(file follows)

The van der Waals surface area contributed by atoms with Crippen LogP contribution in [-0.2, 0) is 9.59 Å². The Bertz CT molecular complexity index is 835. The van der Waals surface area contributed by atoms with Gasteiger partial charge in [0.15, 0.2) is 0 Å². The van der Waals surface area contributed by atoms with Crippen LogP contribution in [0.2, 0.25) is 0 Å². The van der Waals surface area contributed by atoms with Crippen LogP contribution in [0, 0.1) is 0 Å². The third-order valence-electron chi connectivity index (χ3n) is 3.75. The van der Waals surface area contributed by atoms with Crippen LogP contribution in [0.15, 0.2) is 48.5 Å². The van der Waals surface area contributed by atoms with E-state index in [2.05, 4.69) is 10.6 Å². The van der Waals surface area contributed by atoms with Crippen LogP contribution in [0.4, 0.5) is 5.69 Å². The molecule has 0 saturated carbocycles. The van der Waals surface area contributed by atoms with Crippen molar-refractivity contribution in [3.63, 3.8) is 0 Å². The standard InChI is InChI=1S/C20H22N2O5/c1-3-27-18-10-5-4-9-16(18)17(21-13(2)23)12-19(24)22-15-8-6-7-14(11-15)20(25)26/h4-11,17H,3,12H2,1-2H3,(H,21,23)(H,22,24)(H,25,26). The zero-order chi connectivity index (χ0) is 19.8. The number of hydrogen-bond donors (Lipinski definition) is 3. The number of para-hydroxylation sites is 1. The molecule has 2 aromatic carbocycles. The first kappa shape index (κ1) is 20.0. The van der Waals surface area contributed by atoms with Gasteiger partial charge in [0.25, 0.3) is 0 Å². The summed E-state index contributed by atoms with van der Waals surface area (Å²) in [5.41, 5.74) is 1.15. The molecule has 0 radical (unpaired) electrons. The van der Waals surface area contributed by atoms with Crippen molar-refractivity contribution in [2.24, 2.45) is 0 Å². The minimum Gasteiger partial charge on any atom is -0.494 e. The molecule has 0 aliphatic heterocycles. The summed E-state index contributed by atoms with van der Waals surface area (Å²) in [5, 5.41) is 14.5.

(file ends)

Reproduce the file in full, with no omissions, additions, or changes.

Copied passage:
The van der Waals surface area contributed by atoms with Crippen LogP contribution in [-0.2, 0) is 9.59 Å². The Bertz CT molecular complexity index is 835. The van der Waals surface area contributed by atoms with Gasteiger partial charge in [0.15, 0.2) is 0 Å². The van der Waals surface area contributed by atoms with Crippen LogP contribution in [0.2, 0.25) is 0 Å². The van der Waals surface area contributed by atoms with Crippen LogP contribution in [0, 0.1) is 0 Å². The third-order valence-electron chi connectivity index (χ3n) is 3.75. The van der Waals surface area contributed by atoms with Crippen LogP contribution in [0.15, 0.2) is 48.5 Å². The van der Waals surface area contributed by atoms with E-state index in [2.05, 4.69) is 10.6 Å². The van der Waals surface area contributed by atoms with Crippen LogP contribution in [0.4, 0.5) is 5.69 Å². The molecule has 0 saturated carbocycles. The van der Waals surface area contributed by atoms with Crippen molar-refractivity contribution in [3.63, 3.8) is 0 Å². The standard InChI is InChI=1S/C20H22N2O5/c1-3-27-18-10-5-4-9-16(18)17(21-13(2)23)12-19(24)22-15-8-6-7-14(11-15)20(25)26/h4-11,17H,3,12H2,1-2H3,(H,21,23)(H,22,24)(H,25,26). The zero-order chi connectivity index (χ0) is 19.8. The number of hydrogen-bond donors (Lipinski definition) is 3. The number of para-hydroxylation sites is 1. The molecule has 2 aromatic carbocycles. The first kappa shape index (κ1) is 20.0. The van der Waals surface area contributed by atoms with Gasteiger partial charge in [0.25, 0.3) is 0 Å². The summed E-state index contributed by atoms with van der Waals surface area (Å²) in [5.41, 5.74) is 1.15. The molecule has 0 radical (unpaired) electrons. The van der Waals surface area contributed by atoms with Crippen molar-refractivity contribution in [2.24, 2.45) is 0 Å². The minimum Gasteiger partial charge on any atom is -0.494 e. The molecule has 0 aliphatic heterocycles. The summed E-state index contributed by atoms with van der Waals surface area (Å²) in [5, 5.41) is 14.5.